Surinder Sahdra works as a transit supervisor for TransLink in Vancouver. He’s worked with the company for over 19 years, and spent seven of those years as a bus driver in the city.
While he had attended a Mental Health and First Aid workshop earlier in the year, Sahdra had never been in a situation similar to the one that he faced this October.
On Wednesday, October 18, just after 6 am, a 43-year-old Vancouver man was driving a sedan east on Marine Drive when his vehicle struck a pedestrian who was crossing mid-block near Ross Street. Sadly, the man was pronounced dead at the hospital.
Following the incident, Vancouver Police blocked off a section of road on Marine Drive near Ross Street. As a result, TransLink had Sahdra redirect traffic and allow buses to continue on their route.
While he was redirecting traffic, a woman in a car going north honked at him, yelling, “Hey you! Someone is on the bridge!”
Of course, Sahdra wasn’t on the bridge, and he couldn’t locate another supervisor in the area to help him. While multiple people called 911, the minutes were passing by and he was getting extremely worried.
While there was no one available to operate his post, he decided to jump in his vehicle and drive south up the bridge. As he approached, he saw something on the bridge, but he couldn’t make out what it was.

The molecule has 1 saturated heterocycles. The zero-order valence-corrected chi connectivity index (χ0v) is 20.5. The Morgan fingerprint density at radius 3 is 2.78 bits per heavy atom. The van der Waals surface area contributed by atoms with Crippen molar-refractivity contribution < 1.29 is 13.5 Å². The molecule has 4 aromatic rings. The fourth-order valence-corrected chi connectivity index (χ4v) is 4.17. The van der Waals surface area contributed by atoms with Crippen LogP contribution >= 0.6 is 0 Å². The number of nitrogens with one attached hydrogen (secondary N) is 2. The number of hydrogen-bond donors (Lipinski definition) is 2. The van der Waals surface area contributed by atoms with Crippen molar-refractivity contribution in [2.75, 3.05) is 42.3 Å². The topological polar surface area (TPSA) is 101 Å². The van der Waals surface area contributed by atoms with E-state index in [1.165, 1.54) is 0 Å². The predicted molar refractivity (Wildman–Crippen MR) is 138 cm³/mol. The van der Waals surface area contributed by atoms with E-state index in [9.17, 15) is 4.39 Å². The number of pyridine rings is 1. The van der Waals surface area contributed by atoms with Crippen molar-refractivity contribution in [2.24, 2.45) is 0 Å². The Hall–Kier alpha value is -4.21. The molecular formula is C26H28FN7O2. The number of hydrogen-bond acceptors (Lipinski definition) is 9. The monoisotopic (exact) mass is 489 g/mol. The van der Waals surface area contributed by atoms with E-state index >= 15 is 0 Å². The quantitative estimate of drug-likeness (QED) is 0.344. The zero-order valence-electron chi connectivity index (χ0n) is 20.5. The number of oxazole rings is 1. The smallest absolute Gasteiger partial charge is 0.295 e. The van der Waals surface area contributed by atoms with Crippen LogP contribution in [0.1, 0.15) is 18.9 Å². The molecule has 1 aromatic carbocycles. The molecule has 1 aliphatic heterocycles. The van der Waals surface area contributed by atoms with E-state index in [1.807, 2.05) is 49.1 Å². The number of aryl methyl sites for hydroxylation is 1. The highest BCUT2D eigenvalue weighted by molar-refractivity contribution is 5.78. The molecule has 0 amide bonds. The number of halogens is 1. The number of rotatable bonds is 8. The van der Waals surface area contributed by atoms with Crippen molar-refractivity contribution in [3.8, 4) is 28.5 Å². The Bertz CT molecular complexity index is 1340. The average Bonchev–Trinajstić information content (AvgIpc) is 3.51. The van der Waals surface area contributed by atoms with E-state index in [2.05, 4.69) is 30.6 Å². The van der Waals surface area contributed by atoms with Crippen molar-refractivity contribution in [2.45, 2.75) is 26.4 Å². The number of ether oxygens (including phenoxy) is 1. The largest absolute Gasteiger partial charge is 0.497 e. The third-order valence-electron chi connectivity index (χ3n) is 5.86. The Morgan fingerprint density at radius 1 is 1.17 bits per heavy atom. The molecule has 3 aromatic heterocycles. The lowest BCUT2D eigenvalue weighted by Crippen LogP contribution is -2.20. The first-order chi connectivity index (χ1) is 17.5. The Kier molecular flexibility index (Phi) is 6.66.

“I saw something hanging on the bridge, but I couldn’t make out what it was,” reports Sahdra. “When I got closer I could see that it was, in fact, a person with one leg straddled over the railing of the bridge.”
When Sahdra approached the man on the concrete barrier he tried to coax him him off the edge, saying, “Hey, hey. You don’t have to do this.”
The man told him off, and Sahdra could see that there was a bottle of alcohol in his pocket.
“He wasn’t going to get off the edge, and I knew I had to get him. I grabbed him on the railing in a burst of adrenaline.”
Luckily, another transit supervisor was nearby and able to jump over the concrete barrier, too. The pair held the distraught man down until the police arrived at the scene.
Sahdra states that he isn’t a hero for what he did, but that he just knew that he had to step in. With that being said, police have stated that he did the right thing.
“Supervisors are the first ones on the scene in some situations on transit. Before police officers or fire fighters arrive, they are the first ones to respond,” explains Sahdra.”They have to be ready.”